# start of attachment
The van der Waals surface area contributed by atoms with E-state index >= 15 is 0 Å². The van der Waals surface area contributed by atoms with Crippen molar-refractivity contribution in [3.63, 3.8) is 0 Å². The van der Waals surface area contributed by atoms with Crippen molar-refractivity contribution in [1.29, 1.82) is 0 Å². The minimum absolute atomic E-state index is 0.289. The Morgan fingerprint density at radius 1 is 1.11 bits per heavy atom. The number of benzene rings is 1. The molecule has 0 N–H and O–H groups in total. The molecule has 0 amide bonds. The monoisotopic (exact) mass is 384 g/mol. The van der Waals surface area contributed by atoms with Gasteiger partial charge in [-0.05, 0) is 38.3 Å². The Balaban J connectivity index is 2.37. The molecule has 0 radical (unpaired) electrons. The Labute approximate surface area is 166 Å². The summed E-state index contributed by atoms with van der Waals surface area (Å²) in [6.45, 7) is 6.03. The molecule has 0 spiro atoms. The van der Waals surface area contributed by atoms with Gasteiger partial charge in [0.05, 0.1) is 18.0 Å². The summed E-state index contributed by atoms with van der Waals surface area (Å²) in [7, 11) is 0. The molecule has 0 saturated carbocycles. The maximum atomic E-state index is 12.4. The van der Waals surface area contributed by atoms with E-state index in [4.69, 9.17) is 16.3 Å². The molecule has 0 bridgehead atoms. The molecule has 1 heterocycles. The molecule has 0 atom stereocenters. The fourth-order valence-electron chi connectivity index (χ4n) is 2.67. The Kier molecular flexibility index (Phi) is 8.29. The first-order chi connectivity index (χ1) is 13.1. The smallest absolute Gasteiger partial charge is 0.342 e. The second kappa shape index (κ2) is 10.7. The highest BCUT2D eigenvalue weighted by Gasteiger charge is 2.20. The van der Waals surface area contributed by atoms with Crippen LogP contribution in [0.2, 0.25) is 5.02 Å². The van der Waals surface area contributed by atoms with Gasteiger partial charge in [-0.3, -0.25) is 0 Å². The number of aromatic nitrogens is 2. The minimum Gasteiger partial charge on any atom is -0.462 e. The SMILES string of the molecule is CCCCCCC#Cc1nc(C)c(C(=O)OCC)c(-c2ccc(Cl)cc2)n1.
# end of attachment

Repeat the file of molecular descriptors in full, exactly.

The van der Waals surface area contributed by atoms with E-state index >= 15 is 0 Å². The van der Waals surface area contributed by atoms with Crippen molar-refractivity contribution in [3.63, 3.8) is 0 Å². The van der Waals surface area contributed by atoms with Crippen molar-refractivity contribution in [1.29, 1.82) is 0 Å². The minimum absolute atomic E-state index is 0.289. The Morgan fingerprint density at radius 1 is 1.11 bits per heavy atom. The number of benzene rings is 1. The molecule has 0 N–H and O–H groups in total. The molecule has 0 amide bonds. The monoisotopic (exact) mass is 384 g/mol. The van der Waals surface area contributed by atoms with Gasteiger partial charge in [-0.05, 0) is 38.3 Å². The Balaban J connectivity index is 2.37. The molecule has 0 radical (unpaired) electrons. The Labute approximate surface area is 166 Å². The summed E-state index contributed by atoms with van der Waals surface area (Å²) in [6.45, 7) is 6.03. The molecule has 0 spiro atoms. The van der Waals surface area contributed by atoms with Gasteiger partial charge in [0.05, 0.1) is 18.0 Å². The summed E-state index contributed by atoms with van der Waals surface area (Å²) in [7, 11) is 0. The molecule has 0 saturated carbocycles. The maximum atomic E-state index is 12.4. The van der Waals surface area contributed by atoms with E-state index in [4.69, 9.17) is 16.3 Å². The molecule has 0 bridgehead atoms. The molecule has 1 heterocycles. The molecule has 0 atom stereocenters. The fourth-order valence-electron chi connectivity index (χ4n) is 2.67. The Kier molecular flexibility index (Phi) is 8.29. The first-order chi connectivity index (χ1) is 13.1. The smallest absolute Gasteiger partial charge is 0.342 e. The second kappa shape index (κ2) is 10.7. The highest BCUT2D eigenvalue weighted by Gasteiger charge is 2.20. The van der Waals surface area contributed by atoms with Crippen LogP contribution in [0.2, 0.25) is 5.02 Å². The van der Waals surface area contributed by atoms with Gasteiger partial charge in [-0.3, -0.25) is 0 Å². The number of aromatic nitrogens is 2. The minimum Gasteiger partial charge on any atom is -0.462 e. The SMILES string of the molecule is CCCCCCC#Cc1nc(C)c(C(=O)OCC)c(-c2ccc(Cl)cc2)n1.